Such a question to Russell Wilson is silly: Why was he interested in leading a campaign against domestic violence?
The better question, though, is this: Why not?
While Black men with public profiles like Wilson’s might find the violence against women unconscionable, they have stayed mainly silent. They have left the speaking on the issue to men like Roger Goodell, a white man worried more about the image of the NFL brand than he is about the ongoing problem of brutality against women.
Maybe Wilson doesn’t know much more than Goodell does about handling the problem, but he’s willing to stand up and work to do something about it. For that, Wilson deserves more high-fives for his startup effort here than for what he did to lead the Seattle Seahawks to a Super Bowl win.
Winning a Super Bowl is a public win, thrusting stars into the headlines and on to success peddling consumer products. Leading a public campaign on an issue as volatile as domestic violence might do the society more good but could damage an image that a man like Wilson had worked hard to cultivate.
Yet he seems not to care about what will happen to his image. His stance against domestic violence leaves him no room for timidity, but he’s not looking to be timid on this issue.
''I've been silent on the issue for too long, falling back on the 'I can't speak to someone else's personal life' excuse,” Wilson said in a column he wrote for Players’ Tribune, Derek Jeter’s new website. “But victims need physical, emotional and financial support and care, and the resources to get away from their abusers. Abusers, you need to get help — you can change.''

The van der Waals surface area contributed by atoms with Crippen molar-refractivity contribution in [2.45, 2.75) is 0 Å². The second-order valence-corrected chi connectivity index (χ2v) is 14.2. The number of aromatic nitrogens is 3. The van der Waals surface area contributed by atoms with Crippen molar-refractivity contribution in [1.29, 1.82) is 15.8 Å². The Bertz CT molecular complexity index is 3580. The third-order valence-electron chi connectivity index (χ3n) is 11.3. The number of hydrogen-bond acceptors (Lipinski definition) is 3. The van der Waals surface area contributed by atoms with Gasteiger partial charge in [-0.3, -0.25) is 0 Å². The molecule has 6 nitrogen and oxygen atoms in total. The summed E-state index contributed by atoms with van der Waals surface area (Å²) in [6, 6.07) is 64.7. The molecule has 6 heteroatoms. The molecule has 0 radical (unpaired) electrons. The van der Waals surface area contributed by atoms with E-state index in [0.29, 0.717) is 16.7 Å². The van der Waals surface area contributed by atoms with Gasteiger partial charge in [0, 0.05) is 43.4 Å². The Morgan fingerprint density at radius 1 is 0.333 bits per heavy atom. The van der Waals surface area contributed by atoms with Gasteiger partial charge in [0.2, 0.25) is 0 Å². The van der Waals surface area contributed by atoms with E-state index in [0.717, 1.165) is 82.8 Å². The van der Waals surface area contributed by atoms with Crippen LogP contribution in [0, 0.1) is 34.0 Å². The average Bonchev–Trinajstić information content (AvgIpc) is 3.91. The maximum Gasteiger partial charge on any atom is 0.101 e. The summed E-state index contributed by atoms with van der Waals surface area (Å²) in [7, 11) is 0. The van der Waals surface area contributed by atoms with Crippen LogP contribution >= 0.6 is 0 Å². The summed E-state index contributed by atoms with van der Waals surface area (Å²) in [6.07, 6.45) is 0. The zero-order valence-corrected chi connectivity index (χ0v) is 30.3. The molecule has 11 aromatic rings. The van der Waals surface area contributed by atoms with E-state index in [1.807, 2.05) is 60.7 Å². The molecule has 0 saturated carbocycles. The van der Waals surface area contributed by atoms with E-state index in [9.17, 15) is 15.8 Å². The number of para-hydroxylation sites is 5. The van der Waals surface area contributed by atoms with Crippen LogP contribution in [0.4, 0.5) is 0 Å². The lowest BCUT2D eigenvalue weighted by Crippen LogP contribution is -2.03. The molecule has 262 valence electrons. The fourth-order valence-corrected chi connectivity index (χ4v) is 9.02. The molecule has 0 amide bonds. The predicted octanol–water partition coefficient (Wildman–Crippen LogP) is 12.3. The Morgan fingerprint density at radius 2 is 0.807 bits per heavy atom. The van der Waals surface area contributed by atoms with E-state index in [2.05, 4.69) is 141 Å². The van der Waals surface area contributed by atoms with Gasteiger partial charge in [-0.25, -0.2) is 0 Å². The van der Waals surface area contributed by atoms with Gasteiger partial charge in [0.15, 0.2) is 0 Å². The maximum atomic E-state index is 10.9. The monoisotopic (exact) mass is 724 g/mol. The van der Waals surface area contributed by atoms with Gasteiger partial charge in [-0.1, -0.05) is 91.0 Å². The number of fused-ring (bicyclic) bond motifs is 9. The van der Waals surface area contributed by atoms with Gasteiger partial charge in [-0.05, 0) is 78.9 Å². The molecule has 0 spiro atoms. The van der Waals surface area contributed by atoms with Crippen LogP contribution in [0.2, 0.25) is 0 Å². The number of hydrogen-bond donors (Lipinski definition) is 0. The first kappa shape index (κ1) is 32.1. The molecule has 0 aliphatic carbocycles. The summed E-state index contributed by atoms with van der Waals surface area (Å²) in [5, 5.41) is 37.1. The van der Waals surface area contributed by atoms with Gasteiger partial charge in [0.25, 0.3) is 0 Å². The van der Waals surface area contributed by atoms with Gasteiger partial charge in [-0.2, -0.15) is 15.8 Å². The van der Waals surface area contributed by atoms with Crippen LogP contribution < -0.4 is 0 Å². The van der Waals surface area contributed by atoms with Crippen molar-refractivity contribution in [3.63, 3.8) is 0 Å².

Wilson plans to offer help. He has started an organization called the Why Not You Foundation, an organization that will speak to his interest in seeing domestic violence curbed across America, not just in the NFL.
Yet we know bullies can be helped, and Wilson and his organization are offering to help.
Whether other athletes will join him, who can say. We all realize that bullies — a large number of Black males among them — seem more willing to listen to star athletes than to close friends or to family or to the apologetic Ray Rices and Chris Browns out there.
Getting perpetrators of such crimes to listen is a start, and Wilson understands he has heavy lifting ahead of him. He’s fine with doing the lifting, particularly if it lessens the number of domestic violence cases.
He just hopes other men with a star’s profile like his will stand on the frontline next to him or will speak loudly about the problem in public.
That’s not a good question.
A better one, though, is: Why not you, too?
The opinions expressed here do not necessarily reflect those of BET Networks.
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